On the 9 I recognize the triskele, but the chain and charms surrounding the mirror are neat. Water from the triskele poured over the mirror makes the vision clear, and the well then provides a gift–the artifact in the centre–and a wish. Very unusual take on things, but nice to contemplate.


NAVIGATORS TAROT OF THE MYSTIC SEA – Although I find the book a bit incomprehensible at times, I do like this deck and the colourful figures. I’ve had several good draws with this over the years. Keywords on cards give you a good clue in such a deck. Some people hate them but I don’t mind keywords.

This 7 is outright delusion. This fellow might think the reef is a special island of dreams but that’s a heck of a big buoy saying “watch out, danger underneath.” The suggestion of spirits or wine making one delusional and boosting the fantasy is here too, and he’s certainly dressed for fantasy. She mentions in the book hanging around with the wrong crowd and this appeals to me with this card. Groups promise you the moon and stars and then gossip about you if you don’t do what they want–the fantasy of friendship with such types is delusional.

The guy on the 9 is completely satisfied and leaves his mask is on the wall. I think this deck is based on the Thoth, which has a more alarming image of satiety on it, a fountain clogged with green gunk that looks like vomit, always a keen image after the party’s over. Here, more than other decks, you get a feeling for the negative of the 9 of Cups–there’s success and then there’s overdoing it completely to the point of insensibility. Rather closer to the uncomfortable complacency and gloating I see on the face of the tavern owner with his kegs of beer lined up. She mentions illusions in the book for this card too, and running away from success which isn’t quite the wish card everyone supposes.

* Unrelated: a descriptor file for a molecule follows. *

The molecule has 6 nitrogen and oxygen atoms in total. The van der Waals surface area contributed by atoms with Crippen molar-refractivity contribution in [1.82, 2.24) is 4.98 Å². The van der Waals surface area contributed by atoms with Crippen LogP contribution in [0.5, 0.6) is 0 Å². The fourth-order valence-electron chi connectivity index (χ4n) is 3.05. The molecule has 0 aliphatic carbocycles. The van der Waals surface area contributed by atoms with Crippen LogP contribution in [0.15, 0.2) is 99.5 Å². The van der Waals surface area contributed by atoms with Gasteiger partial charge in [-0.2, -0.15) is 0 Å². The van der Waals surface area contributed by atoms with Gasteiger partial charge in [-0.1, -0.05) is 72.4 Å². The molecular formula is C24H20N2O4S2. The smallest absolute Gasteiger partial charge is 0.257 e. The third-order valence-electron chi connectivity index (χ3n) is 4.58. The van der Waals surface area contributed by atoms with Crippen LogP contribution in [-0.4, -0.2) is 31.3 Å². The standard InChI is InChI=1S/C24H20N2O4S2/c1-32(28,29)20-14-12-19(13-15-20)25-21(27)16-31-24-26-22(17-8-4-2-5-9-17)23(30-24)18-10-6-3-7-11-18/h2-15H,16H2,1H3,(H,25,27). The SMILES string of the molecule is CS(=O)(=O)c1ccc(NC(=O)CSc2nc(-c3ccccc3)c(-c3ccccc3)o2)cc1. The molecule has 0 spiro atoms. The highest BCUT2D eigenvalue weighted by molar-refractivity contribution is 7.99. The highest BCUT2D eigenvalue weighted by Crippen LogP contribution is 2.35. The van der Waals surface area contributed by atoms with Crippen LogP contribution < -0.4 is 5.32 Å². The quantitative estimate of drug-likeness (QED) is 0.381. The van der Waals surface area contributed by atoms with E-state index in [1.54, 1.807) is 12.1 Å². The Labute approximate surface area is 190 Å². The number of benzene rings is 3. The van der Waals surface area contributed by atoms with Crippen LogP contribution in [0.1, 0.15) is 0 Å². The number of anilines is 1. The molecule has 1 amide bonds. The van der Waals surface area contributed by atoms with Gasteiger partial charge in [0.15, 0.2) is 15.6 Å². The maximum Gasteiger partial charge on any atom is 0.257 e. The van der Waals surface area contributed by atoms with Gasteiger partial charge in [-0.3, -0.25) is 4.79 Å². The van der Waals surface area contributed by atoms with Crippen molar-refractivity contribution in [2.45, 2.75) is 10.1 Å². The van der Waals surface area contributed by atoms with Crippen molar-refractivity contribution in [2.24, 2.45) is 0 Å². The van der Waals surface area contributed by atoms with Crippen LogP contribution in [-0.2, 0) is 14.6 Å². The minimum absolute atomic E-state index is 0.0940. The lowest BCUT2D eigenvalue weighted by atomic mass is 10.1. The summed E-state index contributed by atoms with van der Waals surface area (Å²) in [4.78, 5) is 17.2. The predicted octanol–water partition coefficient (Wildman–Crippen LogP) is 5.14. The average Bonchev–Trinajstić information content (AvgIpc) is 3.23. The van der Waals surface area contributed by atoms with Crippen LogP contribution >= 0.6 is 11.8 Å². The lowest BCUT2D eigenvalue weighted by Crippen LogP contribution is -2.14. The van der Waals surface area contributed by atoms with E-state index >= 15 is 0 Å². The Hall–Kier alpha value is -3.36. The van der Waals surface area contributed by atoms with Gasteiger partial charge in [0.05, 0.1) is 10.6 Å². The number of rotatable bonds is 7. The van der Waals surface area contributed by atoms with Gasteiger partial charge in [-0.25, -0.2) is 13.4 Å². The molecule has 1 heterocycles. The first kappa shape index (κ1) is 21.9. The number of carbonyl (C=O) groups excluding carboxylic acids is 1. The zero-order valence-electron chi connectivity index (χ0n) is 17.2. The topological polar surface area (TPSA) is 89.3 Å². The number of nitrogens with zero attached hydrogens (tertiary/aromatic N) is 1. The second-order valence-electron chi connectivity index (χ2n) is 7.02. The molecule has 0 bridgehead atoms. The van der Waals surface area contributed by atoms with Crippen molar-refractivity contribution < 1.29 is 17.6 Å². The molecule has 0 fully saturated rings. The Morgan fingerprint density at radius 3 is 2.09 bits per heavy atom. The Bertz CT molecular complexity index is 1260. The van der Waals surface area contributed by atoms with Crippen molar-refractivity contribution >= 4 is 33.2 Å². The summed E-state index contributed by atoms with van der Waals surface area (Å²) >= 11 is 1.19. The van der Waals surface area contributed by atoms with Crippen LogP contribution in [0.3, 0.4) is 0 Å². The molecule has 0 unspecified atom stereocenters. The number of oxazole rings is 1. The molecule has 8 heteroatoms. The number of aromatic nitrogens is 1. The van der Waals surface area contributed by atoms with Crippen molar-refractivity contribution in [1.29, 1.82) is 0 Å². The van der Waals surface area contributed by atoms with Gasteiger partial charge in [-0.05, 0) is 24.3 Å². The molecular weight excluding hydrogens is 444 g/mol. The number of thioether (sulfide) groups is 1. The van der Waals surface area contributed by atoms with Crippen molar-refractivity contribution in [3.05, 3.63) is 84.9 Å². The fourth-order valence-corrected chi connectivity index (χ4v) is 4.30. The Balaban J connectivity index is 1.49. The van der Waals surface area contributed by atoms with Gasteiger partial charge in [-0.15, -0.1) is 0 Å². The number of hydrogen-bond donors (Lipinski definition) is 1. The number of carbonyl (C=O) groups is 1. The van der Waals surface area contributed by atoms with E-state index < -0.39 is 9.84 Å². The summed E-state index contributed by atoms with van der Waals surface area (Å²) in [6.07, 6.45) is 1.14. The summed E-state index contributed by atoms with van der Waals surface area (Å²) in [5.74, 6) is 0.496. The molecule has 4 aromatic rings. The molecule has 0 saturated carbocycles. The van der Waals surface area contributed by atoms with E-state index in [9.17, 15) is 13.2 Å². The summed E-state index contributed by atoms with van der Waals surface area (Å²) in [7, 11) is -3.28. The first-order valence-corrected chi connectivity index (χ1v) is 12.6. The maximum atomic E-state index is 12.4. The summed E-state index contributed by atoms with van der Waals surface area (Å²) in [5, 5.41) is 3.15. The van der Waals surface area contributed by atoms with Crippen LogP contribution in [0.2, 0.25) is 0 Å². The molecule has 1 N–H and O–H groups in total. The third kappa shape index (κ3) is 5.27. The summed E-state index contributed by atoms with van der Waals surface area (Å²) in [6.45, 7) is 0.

OLD ENGLISH – The Minors in this have drawings based on pages from the Luttrell Psalter. I have a couple books on that so could probably hunt up the art references, but mostly they’re simple day-to-day work and tasks that people did, so no hidden meanings. The 7 in this deck is pretty static, with nothing to suggest illusion other than musicians. Well, I suppose music can engender a fantasy, like Bo Derek making love to Ravel’s Bolero in the movie 10. On the 9 card, the drummer just had to do a cartwheel he was so happy, so a suggestion of fulfillment and success. It’s fairly bland though.


To sum up my feelings after looking into the cards. I wouldn’t call the 9 of Cups the Wish Card, I still think that’s a misnomer, but neither would I call the 7 that. I really liked the feel of the 7 as misguided yearning and too much imagination running free and causing you to slip reality. The 9 can be about success but it can equally be about gloating over success and overdoing it. Fulfillment and abundance are not things to be self-satisfied and complacent about. That innkeeper is still insufferably pleased with himself. I think Zephyr should blow in and give him a tweak.